Researchers have built a case arguing that the UK should invest in a major x-ray free electron laser (XFEL) that would be superior to existing facilities around the world. The team is now asking other scientists to complete a short survey to express their support by the end of June. The facility would begin operation after 2030, with costs and the exact location to be determined at a later date.
The project’s scientific lead, Jon Marangos from Imperial College London, highlights the UK’s intention to be a ‘science super-power’, increasing R&D expenditure to 2.4% of GDP. ‘We cannot achieve our strategic aims without investment in multi-discipline-supporting large scale facilities,’ Marangos tells Chemistry World.
XFELs produce femtosecond x-ray pulses that are one hundred-thousandth of the duration of pulses from large-scale synchrotron sources, and millions of times brighter. Such beams can reveal rapid changes in substance’s structure through diffraction, and illuminate their changing electronic make-up spectroscopically. They give scientists the opportunity to study natural and technologically important processes in more detail than ever.
Today, there are five countries operating XFELs. The UK is already a partner country of the European XFEL is in Hamburg, Germany. There are also facilities in the US, Japan, Switzerland and South Korea. Marangos estimates that the existing facilities receive more than five times more applications for access than they can accept. Two more are now being built in China, as well as another in the US. ‘It is very important that the UK continues to develop its plans in the area of XFELs,’ Marangos says. ‘In the last decade there has been an explosion of scientific impact from these machines.’
Over the past two years scientists from many disciplines have built a scientific case for the UK joining these nations. They are now proposing a facility with ambitious capabilities. It will be able to synchronise with many other electromagnetic radiation sources producing ultrafast pulses, from terahertz frequencies, through the visible spectrum, to the extreme ultraviolet.
The science plan also indicates that the UK XFEL will produce higher spectral purity x-rays than other facilities. A key benefit of lasers is that they produce radiation with high spectral purity. The waves that lasers output are predominantly coherent, travelling in phase. However there is still some small degree of spread, or noise, in existing XFELs, explains David Dunning from the STFC Accelerator Science and Technology Centre in Daresbury. The UK machine hopes to exploit technologies that will reduce that noise by an order of magnitude.
XFEL facilities use self-amplified spontaneous emission (SASE), where long passages filled with undulator magnets of alternating polarity force beams of electrons to ‘wiggle’ from side to side. When electrons change direction they emit light, with XFELs tailored so that their electrons produce x-rays. If the electrons were just in a random cloud, the light would be completely incoherent. In SASE, the x-rays interact with the electrons, helping align them into tight bunches that produce a coherent beam.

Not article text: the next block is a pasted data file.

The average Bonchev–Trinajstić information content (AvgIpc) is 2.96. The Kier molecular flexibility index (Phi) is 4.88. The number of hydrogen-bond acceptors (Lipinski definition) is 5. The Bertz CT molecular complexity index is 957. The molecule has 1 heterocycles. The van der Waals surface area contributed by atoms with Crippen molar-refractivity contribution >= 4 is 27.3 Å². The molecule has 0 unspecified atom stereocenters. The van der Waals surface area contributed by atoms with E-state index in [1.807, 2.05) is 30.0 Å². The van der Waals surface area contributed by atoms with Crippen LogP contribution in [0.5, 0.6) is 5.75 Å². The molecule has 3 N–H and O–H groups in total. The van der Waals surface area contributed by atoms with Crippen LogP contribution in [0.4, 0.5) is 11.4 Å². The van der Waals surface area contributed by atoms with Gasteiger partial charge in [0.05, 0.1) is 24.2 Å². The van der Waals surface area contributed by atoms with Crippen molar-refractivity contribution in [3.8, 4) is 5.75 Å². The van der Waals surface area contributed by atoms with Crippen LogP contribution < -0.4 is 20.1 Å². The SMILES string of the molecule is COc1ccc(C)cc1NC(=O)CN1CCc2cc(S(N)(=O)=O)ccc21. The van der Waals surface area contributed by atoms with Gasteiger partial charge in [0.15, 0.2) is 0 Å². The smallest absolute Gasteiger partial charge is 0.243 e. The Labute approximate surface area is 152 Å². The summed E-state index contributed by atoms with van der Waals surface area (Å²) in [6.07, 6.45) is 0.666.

XFELs already make beams even more coherent using separate lasers or their own x-rays to prepare, or ‘seed’, bunches into alignment before they enter the undulators. Dunning explains that seeding ‘dominates the noise with a clean external signal’. ‘Our aim would be to do significantly better still,’ says Dunning. ‘One of our main targets would be to extend laser seeding further into the soft x-ray and to significantly higher repetition rates.’ The new XFEL also plans to exploit other approaches that filter and smooth the x-ray pulse. These include high brightness SASE, an approach developed by UK scientists including Dunning, which is due to be tested at Switzerland’s SwissFEL this year.
Nothing is riskier
Marangos describes the UK’s Science and Technologies Facilities Council (STFC) as ‘quite supportive’ of the idea of a new facility. The country’s overarching funding agency, UK Research and Innovation, is now deliberating the plan, he adds. However, to move to the next stage, the proposal needs to demonstrate wide based community support by getting researchers to complete the related survey by the end of June.
The UK facility will not undermine the country’s involvement with the European project in Hamburg, Marangos says. Researchers will remain dependent on the European site at least until the UK facility is built in 2030, he adds. ‘In many respects that would continue to be the case in the future,’ he says. ‘These plans are discussed with the other major XFELs, who have plans of their own.’
Scientific team member Adam Kirrander from the University of Edinburgh highlights that the UK previously considered an XFEL in 2008–2010 but ‘balked at the high technical and scientific risks’. ‘Today, we know that these machines work and produce copious quantities of great science, and the highest risk is associated with doing nothing,’ he says.